The idea of Robin being an outlawed nobleman, Robin of Locksley, derives from Sir Walter Scott’s celebrated medieval romance, Ivanhoe (1820). This novel has also been credited with helping to popularise medieval history for a generation of later writers and artists, among them Tennyson and the Pre-Raphaelites. More recently, Scott’s novel provided the blockbuster 1991 movie starring Kevin Costner, Robin Hood: Prince of Thieves, with its source-material for the character of Robin Hood (who is known throughout as ‘Robin of Locksley’; Locksley, by the way, provides us with another Yorkshire connection, since Loxley is the name of a village and suburb of the city of Sheffield in South Yorkshire). Many people criticised Costner for playing Robin with an unashamedly American accent, but Alan Rickman himself appears to have remarked that the American accent was closer to twelfth-century Anglo-Saxon than modern British English is (whether this is in fact true, we leave in the hands of the linguists to settle in the comments section below).

Ivanhoe – since we’re mentioning Scott’s novel – was a misspelling of Ivinghoe, a place in Buckinghamshire made famous in a traditional rhyme beginning ‘Tring, Wing and Ivinghoe’. The novel also gave us the name Cedric (Scott supposedly misread a genuine Anglo-Saxon name, Cerdic, and transposed the ‘r’ and ‘d’). Footballer Emile Heskey’s middle name is Ivanhoe – the novel is reputedly his dad’s favourite.


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  4. I love the way people back then just dropped letters or changed their name and nobody cared.
    Thanks for writing this!

  5. Thank you for the blog, which rings true with Robin Hood’s pardon recently found by David Pilling and Rob Lyndly, who discovered Robin was involved in the rioting at York in the Peasants Revolt of 1381. More can be seen here:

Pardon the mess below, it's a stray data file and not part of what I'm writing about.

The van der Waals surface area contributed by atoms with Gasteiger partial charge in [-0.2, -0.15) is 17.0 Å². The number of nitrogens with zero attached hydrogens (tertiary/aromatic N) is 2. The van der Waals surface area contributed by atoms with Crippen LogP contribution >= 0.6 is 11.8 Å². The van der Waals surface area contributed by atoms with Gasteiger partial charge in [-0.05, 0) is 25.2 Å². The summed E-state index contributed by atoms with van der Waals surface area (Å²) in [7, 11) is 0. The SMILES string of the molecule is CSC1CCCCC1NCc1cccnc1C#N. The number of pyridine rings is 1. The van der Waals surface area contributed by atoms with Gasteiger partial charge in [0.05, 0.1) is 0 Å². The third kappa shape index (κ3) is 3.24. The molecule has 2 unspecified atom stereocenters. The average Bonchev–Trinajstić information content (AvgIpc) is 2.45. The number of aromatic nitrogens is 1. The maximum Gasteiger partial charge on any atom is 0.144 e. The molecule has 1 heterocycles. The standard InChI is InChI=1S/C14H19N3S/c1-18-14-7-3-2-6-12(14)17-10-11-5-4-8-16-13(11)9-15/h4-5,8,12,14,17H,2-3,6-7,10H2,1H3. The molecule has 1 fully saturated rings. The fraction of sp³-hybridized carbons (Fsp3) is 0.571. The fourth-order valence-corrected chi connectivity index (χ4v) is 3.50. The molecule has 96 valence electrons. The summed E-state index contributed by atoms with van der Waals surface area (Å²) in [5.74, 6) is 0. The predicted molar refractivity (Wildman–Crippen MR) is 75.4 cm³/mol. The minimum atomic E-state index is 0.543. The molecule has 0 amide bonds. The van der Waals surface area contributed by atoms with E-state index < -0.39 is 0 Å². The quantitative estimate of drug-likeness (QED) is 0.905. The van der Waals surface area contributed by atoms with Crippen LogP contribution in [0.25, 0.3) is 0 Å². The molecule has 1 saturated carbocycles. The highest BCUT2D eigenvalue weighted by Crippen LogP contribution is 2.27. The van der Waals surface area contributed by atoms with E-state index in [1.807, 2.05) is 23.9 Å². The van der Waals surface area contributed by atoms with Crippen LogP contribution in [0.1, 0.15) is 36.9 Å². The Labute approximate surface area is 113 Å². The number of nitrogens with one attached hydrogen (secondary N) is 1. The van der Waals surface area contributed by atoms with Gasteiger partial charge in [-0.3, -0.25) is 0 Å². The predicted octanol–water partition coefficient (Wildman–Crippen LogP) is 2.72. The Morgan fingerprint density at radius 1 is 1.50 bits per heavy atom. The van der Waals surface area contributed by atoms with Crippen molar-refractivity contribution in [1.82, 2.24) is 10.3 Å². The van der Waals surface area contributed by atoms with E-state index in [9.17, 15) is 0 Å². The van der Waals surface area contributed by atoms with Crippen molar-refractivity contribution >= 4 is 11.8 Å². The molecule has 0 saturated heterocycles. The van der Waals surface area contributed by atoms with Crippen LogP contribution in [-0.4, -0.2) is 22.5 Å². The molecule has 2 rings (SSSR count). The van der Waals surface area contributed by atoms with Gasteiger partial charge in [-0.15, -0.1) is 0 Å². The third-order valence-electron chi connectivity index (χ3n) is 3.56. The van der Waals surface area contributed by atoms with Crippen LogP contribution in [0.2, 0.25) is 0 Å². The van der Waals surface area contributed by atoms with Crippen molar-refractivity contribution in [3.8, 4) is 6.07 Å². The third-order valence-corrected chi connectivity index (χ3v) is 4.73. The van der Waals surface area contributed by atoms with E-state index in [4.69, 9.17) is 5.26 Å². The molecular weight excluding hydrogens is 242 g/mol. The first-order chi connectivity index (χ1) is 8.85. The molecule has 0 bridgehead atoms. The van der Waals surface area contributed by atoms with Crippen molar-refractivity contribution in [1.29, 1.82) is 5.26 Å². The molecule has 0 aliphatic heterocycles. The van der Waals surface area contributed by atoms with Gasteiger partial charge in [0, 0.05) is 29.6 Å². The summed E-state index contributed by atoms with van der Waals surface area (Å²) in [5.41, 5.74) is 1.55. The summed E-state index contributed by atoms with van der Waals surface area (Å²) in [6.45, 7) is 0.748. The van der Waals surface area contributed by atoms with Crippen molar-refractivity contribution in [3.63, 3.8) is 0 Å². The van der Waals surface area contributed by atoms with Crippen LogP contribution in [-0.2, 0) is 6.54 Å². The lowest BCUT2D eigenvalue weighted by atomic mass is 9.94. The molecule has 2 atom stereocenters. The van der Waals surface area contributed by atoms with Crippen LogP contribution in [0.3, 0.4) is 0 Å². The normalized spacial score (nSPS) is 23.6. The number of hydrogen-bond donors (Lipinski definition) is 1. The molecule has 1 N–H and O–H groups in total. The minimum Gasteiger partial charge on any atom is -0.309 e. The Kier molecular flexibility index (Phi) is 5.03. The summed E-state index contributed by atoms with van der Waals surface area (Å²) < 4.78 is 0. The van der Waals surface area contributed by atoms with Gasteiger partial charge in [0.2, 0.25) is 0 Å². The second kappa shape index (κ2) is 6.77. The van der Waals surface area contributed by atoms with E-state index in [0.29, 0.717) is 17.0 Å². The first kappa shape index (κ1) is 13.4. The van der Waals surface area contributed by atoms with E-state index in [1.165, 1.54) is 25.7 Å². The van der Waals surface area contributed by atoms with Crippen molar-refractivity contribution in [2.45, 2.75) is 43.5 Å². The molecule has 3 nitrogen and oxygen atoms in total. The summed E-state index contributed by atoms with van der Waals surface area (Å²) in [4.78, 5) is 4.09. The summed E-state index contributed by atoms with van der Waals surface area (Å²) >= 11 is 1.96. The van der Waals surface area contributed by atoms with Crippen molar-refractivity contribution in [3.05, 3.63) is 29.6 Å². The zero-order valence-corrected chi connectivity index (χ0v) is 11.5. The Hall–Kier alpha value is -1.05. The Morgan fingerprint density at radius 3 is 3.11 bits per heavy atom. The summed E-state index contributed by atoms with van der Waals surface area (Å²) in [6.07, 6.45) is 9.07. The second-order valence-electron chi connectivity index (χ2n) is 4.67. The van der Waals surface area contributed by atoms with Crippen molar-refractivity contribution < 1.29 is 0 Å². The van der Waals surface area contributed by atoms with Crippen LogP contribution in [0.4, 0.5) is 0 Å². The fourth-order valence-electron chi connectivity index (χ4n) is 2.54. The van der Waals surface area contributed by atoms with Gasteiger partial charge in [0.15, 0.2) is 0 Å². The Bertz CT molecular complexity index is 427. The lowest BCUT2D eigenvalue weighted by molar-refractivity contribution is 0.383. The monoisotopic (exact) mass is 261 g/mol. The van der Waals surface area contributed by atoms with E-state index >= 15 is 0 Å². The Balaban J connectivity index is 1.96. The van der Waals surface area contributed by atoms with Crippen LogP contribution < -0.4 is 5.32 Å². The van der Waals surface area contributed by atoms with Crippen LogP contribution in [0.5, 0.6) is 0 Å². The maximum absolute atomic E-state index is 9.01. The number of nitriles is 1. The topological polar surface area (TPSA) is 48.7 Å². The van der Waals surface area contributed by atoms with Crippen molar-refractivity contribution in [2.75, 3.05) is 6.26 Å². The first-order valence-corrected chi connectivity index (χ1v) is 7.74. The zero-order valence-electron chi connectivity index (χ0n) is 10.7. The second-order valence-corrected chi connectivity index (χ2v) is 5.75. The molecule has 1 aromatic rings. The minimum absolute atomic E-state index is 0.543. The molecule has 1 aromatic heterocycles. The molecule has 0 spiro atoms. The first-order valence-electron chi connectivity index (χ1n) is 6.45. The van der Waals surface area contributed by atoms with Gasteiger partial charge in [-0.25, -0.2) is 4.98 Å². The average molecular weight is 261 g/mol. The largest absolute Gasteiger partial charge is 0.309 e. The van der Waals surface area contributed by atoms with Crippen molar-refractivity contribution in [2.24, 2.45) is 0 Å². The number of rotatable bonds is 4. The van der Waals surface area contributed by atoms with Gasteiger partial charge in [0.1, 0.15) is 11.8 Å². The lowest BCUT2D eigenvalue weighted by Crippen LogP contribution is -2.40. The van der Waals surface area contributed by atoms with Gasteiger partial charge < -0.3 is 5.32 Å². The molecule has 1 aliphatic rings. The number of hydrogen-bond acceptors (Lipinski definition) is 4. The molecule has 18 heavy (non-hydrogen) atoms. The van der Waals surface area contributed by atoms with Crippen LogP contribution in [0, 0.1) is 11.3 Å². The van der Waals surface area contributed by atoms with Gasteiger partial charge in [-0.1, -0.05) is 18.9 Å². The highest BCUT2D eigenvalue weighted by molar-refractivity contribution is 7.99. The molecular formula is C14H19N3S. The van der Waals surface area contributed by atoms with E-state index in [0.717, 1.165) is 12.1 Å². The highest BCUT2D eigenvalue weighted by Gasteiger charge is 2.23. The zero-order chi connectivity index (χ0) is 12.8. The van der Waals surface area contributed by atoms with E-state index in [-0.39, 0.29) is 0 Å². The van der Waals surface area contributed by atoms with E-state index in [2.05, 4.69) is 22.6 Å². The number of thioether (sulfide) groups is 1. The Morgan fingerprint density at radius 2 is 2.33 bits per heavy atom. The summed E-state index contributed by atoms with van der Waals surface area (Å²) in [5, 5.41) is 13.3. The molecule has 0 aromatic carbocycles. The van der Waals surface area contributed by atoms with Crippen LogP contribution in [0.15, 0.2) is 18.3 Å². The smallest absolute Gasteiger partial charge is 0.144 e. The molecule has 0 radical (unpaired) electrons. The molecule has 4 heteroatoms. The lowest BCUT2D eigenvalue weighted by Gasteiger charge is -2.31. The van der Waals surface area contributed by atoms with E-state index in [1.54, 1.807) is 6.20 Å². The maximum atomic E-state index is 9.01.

6. nice news

  7. Well, it could have been worse, bettielee. When Humphrey Littleton was compering I’m Sorry, I Haven’t a Clue, he introduced a progamme from Nottingham by explaining that the monarch of the day had decreed that all places wth a name starting with S should drop the leading S — “a suggestion understandably resisted by the good people of Scunthorpe”.

  8. Probably a good thing the S was dropped…don’t you think?

  9. Wonderful post, Ivanhoe is actually next on my To-be-read list so it’s fortuitous that I read this :)
    It’s a good thing its no longer called Snotingham, LOL, imagine the teasing the locals would have to endure! :D

  10. Thanks for following-I’ve read a few of your blogs, Very interesting to say the least. Last month, I finished a book by Sharon Penman titled, Falls the Shadow. It was a loose historical fiction based around the time of Henry the III. The hero was french noble born named Simon de Montford who is purported to be the predecessor, the mold, for the later stories of Robin Hood. here’s a synopsis-its a fantastic read.

  11. Fascinating blog, with intriguing facts. @joss1524

  12. Another valuable post and perspective. I appreciate these sallies into history and the human perspective they bring. Thank you.

  13. Great article, and such a fascinating subject! It also makes a lot more sense that it would be King Edward and not Richard the Lionheart, who despite being a great warrior was a terrible king, and actually forced heavy taxes on his people to finance his wars and crusades… Which would have made Robin Hood a hypocrite, if he was happy Richard was back.